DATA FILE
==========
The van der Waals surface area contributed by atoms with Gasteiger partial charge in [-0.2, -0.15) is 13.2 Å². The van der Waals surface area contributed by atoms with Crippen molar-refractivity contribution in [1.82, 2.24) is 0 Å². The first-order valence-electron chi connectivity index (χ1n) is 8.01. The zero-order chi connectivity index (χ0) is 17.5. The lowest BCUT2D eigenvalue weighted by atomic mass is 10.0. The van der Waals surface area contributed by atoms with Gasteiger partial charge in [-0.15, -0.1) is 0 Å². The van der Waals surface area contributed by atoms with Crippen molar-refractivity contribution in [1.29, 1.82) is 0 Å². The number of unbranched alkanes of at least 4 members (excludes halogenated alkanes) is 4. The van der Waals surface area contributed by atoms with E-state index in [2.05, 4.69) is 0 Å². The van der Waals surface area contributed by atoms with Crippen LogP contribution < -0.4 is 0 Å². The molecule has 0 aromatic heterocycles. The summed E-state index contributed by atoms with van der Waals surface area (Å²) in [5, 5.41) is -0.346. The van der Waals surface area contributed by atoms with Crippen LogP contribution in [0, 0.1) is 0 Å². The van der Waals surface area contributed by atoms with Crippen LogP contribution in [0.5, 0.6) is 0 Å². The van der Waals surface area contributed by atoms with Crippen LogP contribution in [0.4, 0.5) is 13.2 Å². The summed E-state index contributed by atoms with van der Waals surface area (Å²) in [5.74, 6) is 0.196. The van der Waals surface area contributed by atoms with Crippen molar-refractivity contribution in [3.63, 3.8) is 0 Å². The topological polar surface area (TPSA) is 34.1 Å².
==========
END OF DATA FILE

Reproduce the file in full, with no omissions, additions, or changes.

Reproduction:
The van der Waals surface area contributed by atoms with Gasteiger partial charge in [-0.2, -0.15) is 13.2 Å². The van der Waals surface area contributed by atoms with Crippen molar-refractivity contribution in [1.82, 2.24) is 0 Å². The first-order valence-electron chi connectivity index (χ1n) is 8.01. The zero-order chi connectivity index (χ0) is 17.5. The lowest BCUT2D eigenvalue weighted by atomic mass is 10.0. The van der Waals surface area contributed by atoms with Gasteiger partial charge in [-0.15, -0.1) is 0 Å². The van der Waals surface area contributed by atoms with Crippen molar-refractivity contribution in [1.29, 1.82) is 0 Å². The number of unbranched alkanes of at least 4 members (excludes halogenated alkanes) is 4. The van der Waals surface area contributed by atoms with E-state index in [2.05, 4.69) is 0 Å². The van der Waals surface area contributed by atoms with Crippen LogP contribution < -0.4 is 0 Å². The molecule has 0 aromatic heterocycles. The summed E-state index contributed by atoms with van der Waals surface area (Å²) in [5, 5.41) is -0.346. The van der Waals surface area contributed by atoms with Crippen LogP contribution in [0, 0.1) is 0 Å². The van der Waals surface area contributed by atoms with Crippen LogP contribution in [0.5, 0.6) is 0 Å². The van der Waals surface area contributed by atoms with Crippen LogP contribution in [0.4, 0.5) is 13.2 Å². The summed E-state index contributed by atoms with van der Waals surface area (Å²) in [5.74, 6) is 0.196. The van der Waals surface area contributed by atoms with Crippen molar-refractivity contribution in [3.63, 3.8) is 0 Å². The topological polar surface area (TPSA) is 34.1 Å².